By 20 months old, babies are able to imitate and process words and seem eager to learn about the world around them, but a team from Paris Sciences et Lettres Research University in France believes babies' level of understanding goes beyond the ability to learn. Babies may be much more self-aware of their own level of intelligence than experts had previously given them credit for.

When we don’t have an answer for something, we can make a judgment call whether or not our intellect is too limited to figure it out on our own. After searching through the filing cabinets of our memory, some people may give up and turn to a search engine to fill the gaps in their knowledge, and according to a new study published in the journal Proceedings of the National Academy of Sciences, babies know when to turn to their parents for answers.

To investigate the extent of the average infant’s knowledge, lead author Louise Goupil, a researcher at the University’s Cognitive Sciences Laboratory and Psycholinguistics, recruited 80 parents and their 20-month-old infants to undergo a learning experiment. For the first few minutes of the study, researchers played with the infants and then hid a toy in one or two boxes either in full view of the infant or behind a curtain that blocked the babies’ view. Researchers paused for 3 seconds and then asked the baby to point to the box where the toy was in.

Half of the babies were left to figure it out on their own and selected one of the two boxes. However, the other half of the babies were given the option to ask for help by having their parents nearby, in which case most of the babies turned and made prolonged eye contact with their parents, indicating a request for help. In a second round, researchers repeated the experiment except this time they held a longer pause of 12 seconds before they asked the babies which box the toy was hidden in. The infants asked for help more often in the second round because it was perceivably more difficult for them to remember where the toy was placed when it was hidden behind the curtain.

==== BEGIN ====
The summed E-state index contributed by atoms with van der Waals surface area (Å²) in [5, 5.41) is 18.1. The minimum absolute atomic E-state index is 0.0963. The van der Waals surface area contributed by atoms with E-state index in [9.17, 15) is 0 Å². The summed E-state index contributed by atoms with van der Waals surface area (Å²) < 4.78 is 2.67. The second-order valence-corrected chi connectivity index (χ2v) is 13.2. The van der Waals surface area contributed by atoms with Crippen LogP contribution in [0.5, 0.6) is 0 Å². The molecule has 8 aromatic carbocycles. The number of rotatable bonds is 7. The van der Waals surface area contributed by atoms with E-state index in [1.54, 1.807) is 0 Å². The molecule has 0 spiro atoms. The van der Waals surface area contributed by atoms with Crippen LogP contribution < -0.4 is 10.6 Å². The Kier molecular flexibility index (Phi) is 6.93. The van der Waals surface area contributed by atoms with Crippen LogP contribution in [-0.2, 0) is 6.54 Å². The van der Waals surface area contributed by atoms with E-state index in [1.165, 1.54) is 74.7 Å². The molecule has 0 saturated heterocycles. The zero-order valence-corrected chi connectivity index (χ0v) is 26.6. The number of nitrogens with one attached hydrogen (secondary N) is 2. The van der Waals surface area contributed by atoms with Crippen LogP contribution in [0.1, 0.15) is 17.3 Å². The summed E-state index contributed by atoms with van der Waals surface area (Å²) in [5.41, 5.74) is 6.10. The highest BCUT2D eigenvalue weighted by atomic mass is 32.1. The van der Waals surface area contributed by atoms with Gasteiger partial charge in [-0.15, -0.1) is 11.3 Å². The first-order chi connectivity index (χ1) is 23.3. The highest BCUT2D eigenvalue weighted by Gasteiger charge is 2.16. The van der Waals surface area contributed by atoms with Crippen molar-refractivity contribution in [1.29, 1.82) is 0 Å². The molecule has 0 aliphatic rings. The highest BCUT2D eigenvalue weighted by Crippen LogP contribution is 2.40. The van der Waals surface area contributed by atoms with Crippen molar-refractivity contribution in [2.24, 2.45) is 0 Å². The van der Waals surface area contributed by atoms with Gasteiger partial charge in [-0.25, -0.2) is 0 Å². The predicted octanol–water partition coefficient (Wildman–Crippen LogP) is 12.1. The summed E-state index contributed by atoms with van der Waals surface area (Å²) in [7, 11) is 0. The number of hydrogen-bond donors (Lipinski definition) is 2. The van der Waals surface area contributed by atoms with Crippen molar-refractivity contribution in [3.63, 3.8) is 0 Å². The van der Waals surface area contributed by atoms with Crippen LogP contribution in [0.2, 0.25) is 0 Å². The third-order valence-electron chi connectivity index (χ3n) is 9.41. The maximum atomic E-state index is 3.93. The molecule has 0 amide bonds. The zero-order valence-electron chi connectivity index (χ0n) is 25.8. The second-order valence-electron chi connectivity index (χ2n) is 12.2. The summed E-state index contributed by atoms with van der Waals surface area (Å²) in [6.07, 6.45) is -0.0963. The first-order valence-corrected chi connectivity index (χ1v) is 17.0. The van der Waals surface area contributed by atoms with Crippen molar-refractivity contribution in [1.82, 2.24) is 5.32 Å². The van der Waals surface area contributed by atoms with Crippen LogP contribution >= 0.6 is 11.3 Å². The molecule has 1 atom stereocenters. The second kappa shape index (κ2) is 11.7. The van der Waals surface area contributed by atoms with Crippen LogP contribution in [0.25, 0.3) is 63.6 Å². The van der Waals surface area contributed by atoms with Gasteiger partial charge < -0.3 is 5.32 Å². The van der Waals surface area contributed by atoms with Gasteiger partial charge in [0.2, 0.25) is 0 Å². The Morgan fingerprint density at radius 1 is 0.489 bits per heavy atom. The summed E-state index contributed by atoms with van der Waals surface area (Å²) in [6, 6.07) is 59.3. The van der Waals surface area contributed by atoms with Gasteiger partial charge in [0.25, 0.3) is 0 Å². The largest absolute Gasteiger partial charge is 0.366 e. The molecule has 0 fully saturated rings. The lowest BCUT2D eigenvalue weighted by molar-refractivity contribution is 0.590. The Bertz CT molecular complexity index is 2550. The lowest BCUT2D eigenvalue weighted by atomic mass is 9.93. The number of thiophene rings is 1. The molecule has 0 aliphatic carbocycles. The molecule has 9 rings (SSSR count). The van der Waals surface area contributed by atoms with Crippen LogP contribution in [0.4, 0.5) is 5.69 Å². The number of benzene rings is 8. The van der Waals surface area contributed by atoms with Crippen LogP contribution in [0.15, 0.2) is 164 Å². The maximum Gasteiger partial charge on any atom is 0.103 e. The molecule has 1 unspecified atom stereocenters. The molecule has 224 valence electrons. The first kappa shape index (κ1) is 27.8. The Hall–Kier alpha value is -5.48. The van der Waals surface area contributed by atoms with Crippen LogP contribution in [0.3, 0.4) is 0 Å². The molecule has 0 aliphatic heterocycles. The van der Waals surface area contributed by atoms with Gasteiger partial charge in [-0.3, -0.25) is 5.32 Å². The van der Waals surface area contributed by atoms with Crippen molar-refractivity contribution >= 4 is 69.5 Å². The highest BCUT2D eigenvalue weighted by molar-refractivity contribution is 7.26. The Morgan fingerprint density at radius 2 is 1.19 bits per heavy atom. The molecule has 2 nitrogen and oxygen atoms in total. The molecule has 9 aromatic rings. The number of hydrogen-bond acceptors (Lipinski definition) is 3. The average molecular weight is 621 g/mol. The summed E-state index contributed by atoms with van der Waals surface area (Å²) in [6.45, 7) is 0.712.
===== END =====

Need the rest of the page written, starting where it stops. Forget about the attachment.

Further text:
The babies who recognized their limitations and asked their parents for help had far fewer incorrect guesses compared to babies who were either not given the option to ask or who chose not to ask. When babies realized they needed help and asked for it, they avoided errors and improved their chances of answering the question correctly.

Being able to identify the moment when they need to reach out and ask for help tells researchers that babies are capable of a sophisticated learning mechanism known as metacognition, or the ability to think about thinking.

Metacognition enables people to successfully learn at a higher order of thinking. Those who exhibit metacognitive abilities are able to plan how to approach a given task, recognize the strengths and limitations of their knowledge, monitor their progress as they work towards their goal, and evaluate their level of success towards the end of the learning process.

Knowing that babies have a more mature awareness of their own intellectual strengths and weaknesses gives researchers the opportunity to work on giving the babies tools and activities designed to help them develop skills more effectively. Goupil and her research team plan on designing similar studies to test on even younger infants in order to pinpoint the stages of metacognition development.

Source: Goupil L, Romand-Monnier M, and Kouider S. Infants ask for help when they know they don’t know. PNAS . 2016.